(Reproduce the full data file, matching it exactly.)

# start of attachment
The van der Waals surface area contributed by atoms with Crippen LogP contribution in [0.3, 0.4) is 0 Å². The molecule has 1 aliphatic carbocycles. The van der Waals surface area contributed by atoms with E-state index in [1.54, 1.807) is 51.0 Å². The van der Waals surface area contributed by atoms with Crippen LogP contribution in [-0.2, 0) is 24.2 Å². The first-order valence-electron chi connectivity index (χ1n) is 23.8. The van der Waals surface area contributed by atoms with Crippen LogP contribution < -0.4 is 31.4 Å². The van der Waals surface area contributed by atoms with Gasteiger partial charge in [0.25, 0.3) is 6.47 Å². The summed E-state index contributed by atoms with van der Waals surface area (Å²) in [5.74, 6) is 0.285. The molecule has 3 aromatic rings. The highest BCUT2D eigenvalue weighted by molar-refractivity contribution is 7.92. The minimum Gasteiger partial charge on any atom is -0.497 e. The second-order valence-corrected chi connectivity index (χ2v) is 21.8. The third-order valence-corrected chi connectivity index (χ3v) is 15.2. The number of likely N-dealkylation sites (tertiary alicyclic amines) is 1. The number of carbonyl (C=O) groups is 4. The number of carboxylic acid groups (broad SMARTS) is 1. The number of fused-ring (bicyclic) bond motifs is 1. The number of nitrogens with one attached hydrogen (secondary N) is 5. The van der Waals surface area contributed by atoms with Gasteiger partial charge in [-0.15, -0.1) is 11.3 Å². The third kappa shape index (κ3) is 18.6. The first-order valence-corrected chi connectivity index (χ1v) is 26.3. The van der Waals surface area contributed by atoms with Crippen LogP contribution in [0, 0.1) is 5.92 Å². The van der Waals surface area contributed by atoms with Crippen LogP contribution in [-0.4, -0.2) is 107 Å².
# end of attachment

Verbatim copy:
The van der Waals surface area contributed by atoms with Crippen LogP contribution in [0.3, 0.4) is 0 Å². The molecule has 1 aliphatic carbocycles. The van der Waals surface area contributed by atoms with E-state index in [1.54, 1.807) is 51.0 Å². The van der Waals surface area contributed by atoms with Crippen LogP contribution in [-0.2, 0) is 24.2 Å². The first-order valence-electron chi connectivity index (χ1n) is 23.8. The van der Waals surface area contributed by atoms with Crippen LogP contribution < -0.4 is 31.4 Å². The van der Waals surface area contributed by atoms with Gasteiger partial charge in [0.25, 0.3) is 6.47 Å². The summed E-state index contributed by atoms with van der Waals surface area (Å²) in [5.74, 6) is 0.285. The molecule has 3 aromatic rings. The highest BCUT2D eigenvalue weighted by molar-refractivity contribution is 7.92. The minimum Gasteiger partial charge on any atom is -0.497 e. The second-order valence-corrected chi connectivity index (χ2v) is 21.8. The third-order valence-corrected chi connectivity index (χ3v) is 15.2. The number of likely N-dealkylation sites (tertiary alicyclic amines) is 1. The number of carbonyl (C=O) groups is 4. The number of carboxylic acid groups (broad SMARTS) is 1. The number of fused-ring (bicyclic) bond motifs is 1. The number of nitrogens with one attached hydrogen (secondary N) is 5. The van der Waals surface area contributed by atoms with Gasteiger partial charge in [-0.15, -0.1) is 11.3 Å². The third kappa shape index (κ3) is 18.6. The first-order valence-corrected chi connectivity index (χ1v) is 26.3. The van der Waals surface area contributed by atoms with Crippen LogP contribution in [0, 0.1) is 5.92 Å². The van der Waals surface area contributed by atoms with Crippen LogP contribution in [-0.4, -0.2) is 107 Å².